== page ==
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Equinor USA Onshore Properties Inc. v. Pine Resources, LLC

United States Court of Appeals, Fourth Circuit

March 6, 2019

PINE RESOURCES, LLC, Defendant-Appellant.

          Argued: December 11, 2018

          Appeal from the United States District Court No. 2:14-cv-21169 for the Southern District of West Virginia, at Charleston. Irene C. Berger, District Judge.


          David Allen Barnette, JACKSON KELLY, PLLC, Charleston, West Virginia, for Appellant.

          Fields Alexander, BECK REDDEN LLP, Houston, Texas, for Appellee.

         ON BRIEF:

          Michael M. Fisher, Vivian Hatzi Basdekis, JACKSON KELLY, PLLC, Charleston, West Virginia, for Appellant.

          Joel T. Towner, BECK REDDEN LLP, Houston, Texas; Bridget Furbee, Bridgeport, West Virginia, John J. Meadows, STEPTOE & JOHNSON PLLC, Charleston, West Virginia, for Appellee.

          Before GREGORY, Chief Judge, MOTZ, and FLOYD, Circuit Judges.


         This appeal concerns a contractual obligation to "spud" three wells on a tract of land in West Virginia. The parties dispute whether the obligation to "spud" the wells is an obligation only to begin drilling or to complete the wells to the point of mineral production. Following a bench trial, the district court determined that the Purchase and Sale Agreement ("PSA") executed between Petitioner Pine Resources, LLC and the predecessor of Respondent Equinor USA Onshore Properties, Inc. f/k/a Statoil USA Onshore Properties, Inc. contains no requirement that the spudded wells be completed to production. We agree with the district court that the PSA does not require hydrocarbon production. We therefore affirm.



         Pine Resources sold its Marcellus mineral rights in 565 acres of land in Barbour County, West Virginia (the "Langley tract") to PetroEdge Energy LLC, a non-party, pursuant to a November 7, 2008 PSA.[1] In addition to documenting the terms of the mineral rights sale, the PSA set forth certain drilling obligations on the Langley tract. Specifically, PetroEdge agreed to apply for a meter tap on a gas transmission line on or before 60 days after executing the PSA, i.e. December 7, 2008. Following installation of that meter tap, the PSA provided for the "spudding" of three wells: the first was to be spudded within one year of the meter tap's installation, and a total of three wells were to be spudded within five years of the meter tap's installation. The PSA permitted PetroEdge to satisfy the spudding obligations by spudding horizontal wells with openings that were off the Langley tract so long as any portion of the well traversed the Langley tract. Pursuant to the PSA, Pine Resources retained an overriding royalty interest ("ORRI") of 18% of the hydrocarbons "produced from or attributable to" the mineral rights that were sold to PetroEdge. J.A. 1734.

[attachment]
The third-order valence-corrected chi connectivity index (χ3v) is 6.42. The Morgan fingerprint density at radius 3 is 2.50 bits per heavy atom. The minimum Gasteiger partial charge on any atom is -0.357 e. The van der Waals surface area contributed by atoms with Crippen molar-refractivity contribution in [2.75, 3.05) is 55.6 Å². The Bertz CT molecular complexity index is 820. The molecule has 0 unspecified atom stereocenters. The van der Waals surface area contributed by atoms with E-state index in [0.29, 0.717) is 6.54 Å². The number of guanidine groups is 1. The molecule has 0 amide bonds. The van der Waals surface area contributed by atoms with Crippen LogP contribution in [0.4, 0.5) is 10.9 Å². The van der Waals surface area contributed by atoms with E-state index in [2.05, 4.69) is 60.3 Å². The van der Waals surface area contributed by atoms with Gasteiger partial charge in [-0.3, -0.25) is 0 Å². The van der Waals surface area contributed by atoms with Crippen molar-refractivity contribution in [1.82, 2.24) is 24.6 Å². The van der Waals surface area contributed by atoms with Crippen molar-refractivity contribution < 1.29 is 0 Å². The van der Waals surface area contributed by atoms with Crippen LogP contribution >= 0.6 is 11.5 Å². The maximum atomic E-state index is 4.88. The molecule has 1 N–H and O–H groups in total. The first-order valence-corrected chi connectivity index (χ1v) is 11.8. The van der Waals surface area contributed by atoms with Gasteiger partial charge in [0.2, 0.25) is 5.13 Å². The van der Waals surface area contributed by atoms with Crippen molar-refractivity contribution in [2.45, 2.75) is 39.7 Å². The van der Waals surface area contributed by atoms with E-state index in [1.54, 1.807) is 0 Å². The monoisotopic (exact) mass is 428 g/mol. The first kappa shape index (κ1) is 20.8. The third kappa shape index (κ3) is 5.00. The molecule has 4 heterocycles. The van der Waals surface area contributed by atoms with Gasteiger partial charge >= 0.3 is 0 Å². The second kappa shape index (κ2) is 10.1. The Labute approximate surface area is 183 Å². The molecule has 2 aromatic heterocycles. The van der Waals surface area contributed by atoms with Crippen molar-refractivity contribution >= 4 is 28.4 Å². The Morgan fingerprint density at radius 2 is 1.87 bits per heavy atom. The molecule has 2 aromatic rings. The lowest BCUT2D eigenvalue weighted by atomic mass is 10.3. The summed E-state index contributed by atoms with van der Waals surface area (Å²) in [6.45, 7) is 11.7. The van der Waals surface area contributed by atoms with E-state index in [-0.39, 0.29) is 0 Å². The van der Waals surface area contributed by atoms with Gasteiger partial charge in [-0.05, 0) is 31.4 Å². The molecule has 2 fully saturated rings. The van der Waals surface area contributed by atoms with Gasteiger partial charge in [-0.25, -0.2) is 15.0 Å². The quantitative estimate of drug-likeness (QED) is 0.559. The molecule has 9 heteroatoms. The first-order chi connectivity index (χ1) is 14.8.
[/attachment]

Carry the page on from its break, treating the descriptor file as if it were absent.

The PSA contained other provisions related to the parties' drilling and surface operations. The parties agreed to meet on a quarterly basis to consult regarding each other's drilling plans and to use reasonable efforts to cooperate with each other in their surface operations. The PSA also established procedures to be used if a party chose to abandon a "producing well" that ceased to produce hydrocarbons. Id.